Kenya House Price Index Quarter 2/2019: Housing and Property Market Review

A few days ago, the Kenya Bankers Association, released the latest House Price Index (HPI) of the 1st Q of 2019. This report marks clearly the declining trend that the housing market has been experiencing over the last two years in the most incontrovertible and uncontested way, a negative growth of 2.78% marking the weakness of the sector.

According to the Kenya Bankers Association, the rate of growth in house prices sunk to a five- year low of 2.78 percent in the first quarter of the year due to constrained credit flows to both the supply and demand side. The report shows that prices for the quarter ending March moved to negative growth from a medium increase of 2 percent in similar quarter last year.

The housing and property market will have to address the harsh realities of real data and the real dynamics of the industry. Unreasonable and exaggerated expectations combined with the thirst for quick and easy enrichment have for many years dragged a large part of the population into an investment deception which unfortunately will cost a lot to many.

It is clear that the people deliberately moved to high-risk investment with the notion that when investing in real estate there is no risk. After the catastrophe in which thousands of investors lost a lot on the Kenya stock exchange, the period when the real estate market looked like an easy way for quick enrichment is coming to an end. This signals the great need of the economy to invest in productive sectors and sustainable growth.

Kenya’s economy has come a long way in recent years, but it remains a weak economy in the world, which is heavily dependent on external lending and financial assistance to meet even the most basic needs.

In recent years, a wrong impression that the country’s economic data has improved in a magical way to an extent that explains the possibility of investing in expensive real estate and an absurdly rapid upgrading of the middle-class living standard. In fact, Kenya’s middle class has limited purchasing power but also almost non-existent access to finance. Kenyans have been investing unreasonably in land and property by playing the game that was smartly set by those who manipulated the market and dragged them into bad and expensive investment choices.

Unfortunately, reality finds the real estate market exposed to a large supply of expensive real estate and insufficient demand. These are conditions for a necessary serious price correction. The problem is that due to the range of overvaluation of real estate the downward trend will be long and sharp. The banking system and the country’s economic facts are not enough to support the market as it is today, and those who have positions will also bear the cost.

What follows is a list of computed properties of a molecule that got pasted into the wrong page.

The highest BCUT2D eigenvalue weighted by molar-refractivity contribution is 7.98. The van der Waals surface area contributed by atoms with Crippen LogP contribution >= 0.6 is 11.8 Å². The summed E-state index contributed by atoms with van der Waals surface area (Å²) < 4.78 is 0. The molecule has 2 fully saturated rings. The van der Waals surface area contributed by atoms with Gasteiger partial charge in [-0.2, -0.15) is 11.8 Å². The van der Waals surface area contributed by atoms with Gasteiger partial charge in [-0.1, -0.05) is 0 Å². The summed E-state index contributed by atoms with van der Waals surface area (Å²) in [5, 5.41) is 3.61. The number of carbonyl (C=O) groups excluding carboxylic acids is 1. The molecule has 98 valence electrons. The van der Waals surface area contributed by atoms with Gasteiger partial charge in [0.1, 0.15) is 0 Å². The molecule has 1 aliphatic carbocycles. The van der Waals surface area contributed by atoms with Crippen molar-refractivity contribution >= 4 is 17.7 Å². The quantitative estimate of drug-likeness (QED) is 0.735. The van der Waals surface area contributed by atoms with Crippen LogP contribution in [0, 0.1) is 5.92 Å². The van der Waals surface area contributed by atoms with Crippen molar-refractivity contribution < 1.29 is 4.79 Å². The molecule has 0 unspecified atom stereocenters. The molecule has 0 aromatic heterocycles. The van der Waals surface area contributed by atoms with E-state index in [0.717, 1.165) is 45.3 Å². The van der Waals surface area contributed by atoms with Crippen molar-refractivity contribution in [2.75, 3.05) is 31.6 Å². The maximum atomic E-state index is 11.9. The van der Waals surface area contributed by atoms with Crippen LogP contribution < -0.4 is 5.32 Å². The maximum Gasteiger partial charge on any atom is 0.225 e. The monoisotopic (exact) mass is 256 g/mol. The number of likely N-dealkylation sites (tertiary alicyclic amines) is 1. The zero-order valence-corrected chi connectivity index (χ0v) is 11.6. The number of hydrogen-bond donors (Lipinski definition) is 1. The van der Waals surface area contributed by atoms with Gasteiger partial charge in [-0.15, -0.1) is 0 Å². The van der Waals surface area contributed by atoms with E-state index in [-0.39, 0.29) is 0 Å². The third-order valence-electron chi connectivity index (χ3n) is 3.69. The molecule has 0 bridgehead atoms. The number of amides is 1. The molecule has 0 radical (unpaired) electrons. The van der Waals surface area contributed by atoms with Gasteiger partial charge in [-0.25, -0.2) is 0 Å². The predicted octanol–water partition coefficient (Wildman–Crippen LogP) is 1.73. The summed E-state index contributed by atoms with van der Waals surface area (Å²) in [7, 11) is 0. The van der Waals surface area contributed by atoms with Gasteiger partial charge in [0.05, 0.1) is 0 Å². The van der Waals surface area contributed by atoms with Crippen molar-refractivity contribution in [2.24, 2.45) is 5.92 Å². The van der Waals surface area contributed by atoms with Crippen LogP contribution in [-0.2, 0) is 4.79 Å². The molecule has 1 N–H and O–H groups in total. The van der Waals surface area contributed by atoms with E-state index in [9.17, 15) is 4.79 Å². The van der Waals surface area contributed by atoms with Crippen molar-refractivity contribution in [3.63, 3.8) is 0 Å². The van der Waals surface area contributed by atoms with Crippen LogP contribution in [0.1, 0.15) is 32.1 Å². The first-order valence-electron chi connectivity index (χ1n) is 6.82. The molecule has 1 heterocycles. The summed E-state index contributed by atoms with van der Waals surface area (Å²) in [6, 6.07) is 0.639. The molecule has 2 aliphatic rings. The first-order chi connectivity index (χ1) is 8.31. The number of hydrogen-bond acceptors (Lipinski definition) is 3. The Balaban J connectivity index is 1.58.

The market has clearly shown that the housing needs of the country are in a completely different market segment than those that were incorrectly in the center of investment interest  in recent years

Today all interested parties, including the state, developers and large investors are focusing on the affordable housing market.

The key argument that the market needs more than 200,000 homes per year has now been put on the right track by making it clear that these homes refer to the need for affordable housing for the lower class of the Kenyan market, the poor and homeless.

In a few words, all those who invested in expensive real estate projects and overvalued land are now facing the cost of an inefficient market which was manipulated without considering the consequences of such a market development.

I am afraid that whatever the HPI shows, the warnings from market analysts or whatever I say makes no difference. The actual market reality is irreversible. The price correction is inevitable. Losses have been registered over the last 2 years ago. Any investment that cannot produce more than inflation is a bad investment. If you include the lost opportunity cost and the currency fluctuations of the shilling as well as the cost of money then it is obvious that the property market has been producing negative results for a long time.

Today the KBA HPI simply displays in the most indisputable way that even without any comparison the Housing market is now officially producing negative growth which means losses.

Basic principals of investing state that investment is based on a risk-return trade-off. So, all those who expected big profits from real estate investments should have also considered the possibility to face equally big losses. Contrary to the common belief, you can go wrong with property, land and real estate in general and the HPI is here to seal this statement.

As I have stated before, it is time to sit back and peruse your investments and positions, before panicking. Take professional advice and make rational decisions to help you minimize losses and control your risk exposure. Stay up to date and stop listening to the rumors. It is time to start reading the facts.



Kioleoglou Kosta

REV Valuer,

Civil Engineer Msc/Dbm

Managing Partner Avakon ltd